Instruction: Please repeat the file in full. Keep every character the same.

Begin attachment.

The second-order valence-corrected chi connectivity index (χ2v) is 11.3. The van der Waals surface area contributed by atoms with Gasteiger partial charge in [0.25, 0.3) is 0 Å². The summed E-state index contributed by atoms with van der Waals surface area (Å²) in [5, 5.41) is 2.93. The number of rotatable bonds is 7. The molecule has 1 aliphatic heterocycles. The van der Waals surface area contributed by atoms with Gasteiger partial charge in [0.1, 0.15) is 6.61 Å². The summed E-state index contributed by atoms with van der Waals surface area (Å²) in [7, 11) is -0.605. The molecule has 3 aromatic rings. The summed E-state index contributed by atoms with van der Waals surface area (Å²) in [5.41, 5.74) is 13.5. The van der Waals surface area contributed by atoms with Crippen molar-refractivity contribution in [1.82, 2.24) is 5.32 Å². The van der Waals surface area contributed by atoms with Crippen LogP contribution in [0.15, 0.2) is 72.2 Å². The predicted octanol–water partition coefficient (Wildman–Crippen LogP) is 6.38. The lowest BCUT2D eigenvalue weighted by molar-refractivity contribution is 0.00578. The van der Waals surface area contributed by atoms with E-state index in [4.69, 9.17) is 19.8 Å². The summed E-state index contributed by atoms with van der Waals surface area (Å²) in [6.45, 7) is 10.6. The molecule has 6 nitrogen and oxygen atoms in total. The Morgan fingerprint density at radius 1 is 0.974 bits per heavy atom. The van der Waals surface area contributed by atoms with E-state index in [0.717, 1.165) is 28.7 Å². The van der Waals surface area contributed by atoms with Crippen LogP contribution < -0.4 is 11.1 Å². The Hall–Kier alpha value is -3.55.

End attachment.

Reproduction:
The second-order valence-corrected chi connectivity index (χ2v) is 11.3. The van der Waals surface area contributed by atoms with Gasteiger partial charge in [0.25, 0.3) is 0 Å². The summed E-state index contributed by atoms with van der Waals surface area (Å²) in [5, 5.41) is 2.93. The number of rotatable bonds is 7. The molecule has 1 aliphatic heterocycles. The van der Waals surface area contributed by atoms with Gasteiger partial charge in [0.1, 0.15) is 6.61 Å². The summed E-state index contributed by atoms with van der Waals surface area (Å²) in [7, 11) is -0.605. The molecule has 3 aromatic rings. The summed E-state index contributed by atoms with van der Waals surface area (Å²) in [5.41, 5.74) is 13.5. The van der Waals surface area contributed by atoms with Crippen molar-refractivity contribution in [1.82, 2.24) is 5.32 Å². The van der Waals surface area contributed by atoms with Crippen LogP contribution in [0.15, 0.2) is 72.2 Å². The predicted octanol–water partition coefficient (Wildman–Crippen LogP) is 6.38. The lowest BCUT2D eigenvalue weighted by molar-refractivity contribution is 0.00578. The van der Waals surface area contributed by atoms with E-state index in [4.69, 9.17) is 19.8 Å². The summed E-state index contributed by atoms with van der Waals surface area (Å²) in [6.45, 7) is 10.6. The molecule has 6 nitrogen and oxygen atoms in total. The Morgan fingerprint density at radius 1 is 0.974 bits per heavy atom. The van der Waals surface area contributed by atoms with E-state index in [0.717, 1.165) is 28.7 Å². The van der Waals surface area contributed by atoms with Crippen LogP contribution < -0.4 is 11.1 Å². The Hall–Kier alpha value is -3.55.